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Black Coral
Black Coral movie poster

Black Coral Movie Review

Review by Rachel Aronson, Designed Science Friend™ of FilmJabber (B)

The directors of Black Coral have put together a portrait of a vanishing way of life which will be of interest to anyone who likes "Deadliest Catch." Black Coral, as it turns out, is not actually about coral, but rather a look at the men (and it’s all men, apparently) who are part of Maui’s close-knit black coral harvesting community.

Told through talking head interviews and in-water reenactments, it is the tale of the hui, or family, of self-proclaimed “pirates” who took a swashbuckling approach to diving for the precious coral. The divers spin sea yarns of daring trips to the seafloor with little concern for the deadly combination of time and depth that awaited them. Any diver who has been through PADI-style training will shudder a little bit to see how far these fellows go with extremely basic dive gear. Very brave, more than a little bit stupid for all the divers who never made it up (and there are plenty of them in this film). You have to at least tip your Panama hat to the guys who were willing to risk it all, even if it means swimming to the next island over in order to survive being swept away from their boat.

With a quick “eh, it’s good,” Black Coral cursorily dispenses with the question of harvest sustainability and government regulation of coral harvest (no credentials are shared for the token scientist, but he’s filmed in front of a science poster, so he must be legit! It’s Dr. Daniel Wagner, with the National Oceanic and Atmospheric Administration. For more science from Dr. Wagner, see the bibliography at the end of this review. Yes, this review has a bibliography. That's what you get for asking Designated Science Friend™ to review a movie.). Then the filmmakers move on to the juicy stuff, like close encounters with sharks and nitrogen narcosis. Underwater diving scenes to reenact the stories are a little stilted, but also help paint the picture for viewers who might not be familiar with the waters off Maui.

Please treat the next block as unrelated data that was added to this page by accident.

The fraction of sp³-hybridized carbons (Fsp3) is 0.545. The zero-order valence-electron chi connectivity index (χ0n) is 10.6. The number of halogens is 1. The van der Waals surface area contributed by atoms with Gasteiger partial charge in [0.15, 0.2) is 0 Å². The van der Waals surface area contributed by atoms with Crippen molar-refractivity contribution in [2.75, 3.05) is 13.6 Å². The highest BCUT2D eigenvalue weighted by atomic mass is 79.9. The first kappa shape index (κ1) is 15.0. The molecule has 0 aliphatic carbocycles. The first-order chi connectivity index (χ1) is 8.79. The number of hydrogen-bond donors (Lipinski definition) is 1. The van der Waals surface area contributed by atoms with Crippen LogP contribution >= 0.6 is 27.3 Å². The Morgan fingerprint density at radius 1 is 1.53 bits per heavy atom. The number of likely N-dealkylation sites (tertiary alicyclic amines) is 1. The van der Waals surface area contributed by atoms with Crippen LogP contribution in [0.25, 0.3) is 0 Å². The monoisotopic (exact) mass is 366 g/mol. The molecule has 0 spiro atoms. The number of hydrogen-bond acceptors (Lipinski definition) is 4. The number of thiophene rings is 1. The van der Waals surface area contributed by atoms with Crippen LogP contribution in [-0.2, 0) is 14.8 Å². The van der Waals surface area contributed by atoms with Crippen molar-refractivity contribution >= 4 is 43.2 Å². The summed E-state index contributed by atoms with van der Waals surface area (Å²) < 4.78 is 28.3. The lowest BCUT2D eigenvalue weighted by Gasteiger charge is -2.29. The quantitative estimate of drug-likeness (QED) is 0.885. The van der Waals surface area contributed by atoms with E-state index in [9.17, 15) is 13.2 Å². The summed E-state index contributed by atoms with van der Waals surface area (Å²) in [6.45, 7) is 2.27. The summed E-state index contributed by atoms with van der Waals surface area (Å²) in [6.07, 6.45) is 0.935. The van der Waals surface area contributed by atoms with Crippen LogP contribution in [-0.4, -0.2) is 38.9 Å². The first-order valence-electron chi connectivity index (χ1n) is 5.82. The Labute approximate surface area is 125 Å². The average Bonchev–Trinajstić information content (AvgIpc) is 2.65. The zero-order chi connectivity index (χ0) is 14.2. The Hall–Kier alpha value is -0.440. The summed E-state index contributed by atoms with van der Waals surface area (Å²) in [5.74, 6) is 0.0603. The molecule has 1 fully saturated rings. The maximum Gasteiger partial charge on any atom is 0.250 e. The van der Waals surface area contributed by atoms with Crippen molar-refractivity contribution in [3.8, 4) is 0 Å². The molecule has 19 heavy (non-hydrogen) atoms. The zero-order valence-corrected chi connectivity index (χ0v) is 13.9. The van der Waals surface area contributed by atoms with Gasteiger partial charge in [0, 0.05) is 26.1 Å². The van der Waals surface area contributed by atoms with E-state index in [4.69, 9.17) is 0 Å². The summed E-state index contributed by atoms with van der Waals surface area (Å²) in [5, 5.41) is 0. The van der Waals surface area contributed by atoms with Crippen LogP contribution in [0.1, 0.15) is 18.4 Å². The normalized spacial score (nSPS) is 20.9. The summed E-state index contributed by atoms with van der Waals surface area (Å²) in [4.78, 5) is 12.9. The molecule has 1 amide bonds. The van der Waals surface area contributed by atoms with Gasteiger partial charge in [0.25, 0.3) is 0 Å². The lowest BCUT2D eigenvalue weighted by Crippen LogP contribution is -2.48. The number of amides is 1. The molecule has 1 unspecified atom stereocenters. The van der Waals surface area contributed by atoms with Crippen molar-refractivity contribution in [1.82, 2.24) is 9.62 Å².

Yet so many questions are left unanswered about the eponymous coral! The filmmakers only briefly address why people would actually want the coral (enter the film’s only woman, a jewelry salesperson), and no time is spent in any way explaining what a coral actually is (despite the black coral being called “trees” in the film, coral is a colony of tiny animals, and the “black coral” is their shared skeleton), what makes these corals unique, or how the corals fit into their underwater ecosystem. Who buys these corals and why? How will the coral harvesting industry be affected by the spread of better and safer dive technologies, such as mixed-gas diving and rebreathers?

Well, it doesn’t matter, because now it’s time to tell a story about being run over by a whale.

As an examination of an aging community addicted to the extreme limits of diving, the film is a success. The interviewees are mostly charming raconteurs who seem amazed that they’ve survived to tell the tale. Captain Robin Lee gives some of the more poignant interviews, acknowledging many fallen comrades and his own inner voice that says it’s time to stop diving.  The film ends with an acknowledgement of Captain Lee’s death and says that black coral diving is over in Maui. (Really? It’s that valuable and now no one is harvesting at all? Why? No answers here from the Black Coral directing team.)

The film suffers a bit from some poorly executed editing and an overly synthy soundtrack, but at roughly 70 minutes, it makes for an interesting visit with an underwater tribe.

For more science on black corals, I recommend:

Wagner D, Opresko DM, Montgomery AD, Parrish FA (2015) An Update on Recent Research and Management of Hawaiian Black Corals. In: Hourigan TF, Etnoyer PJ, Cairns SD (eds.) The State of Deep-Sea Coral and Sponge Ecosystems of the United States: 2015. NOAA Technical Memorandum X. NOAA, Silver Spring, p 6-1 – 6-15, https://deepseacoraldata.noaa.gov/library/2015-state-of-dsc-report-folder/Ch6_black_coral_Wagner.pdf

Review by Erik Samdahl unless otherwise indicated.

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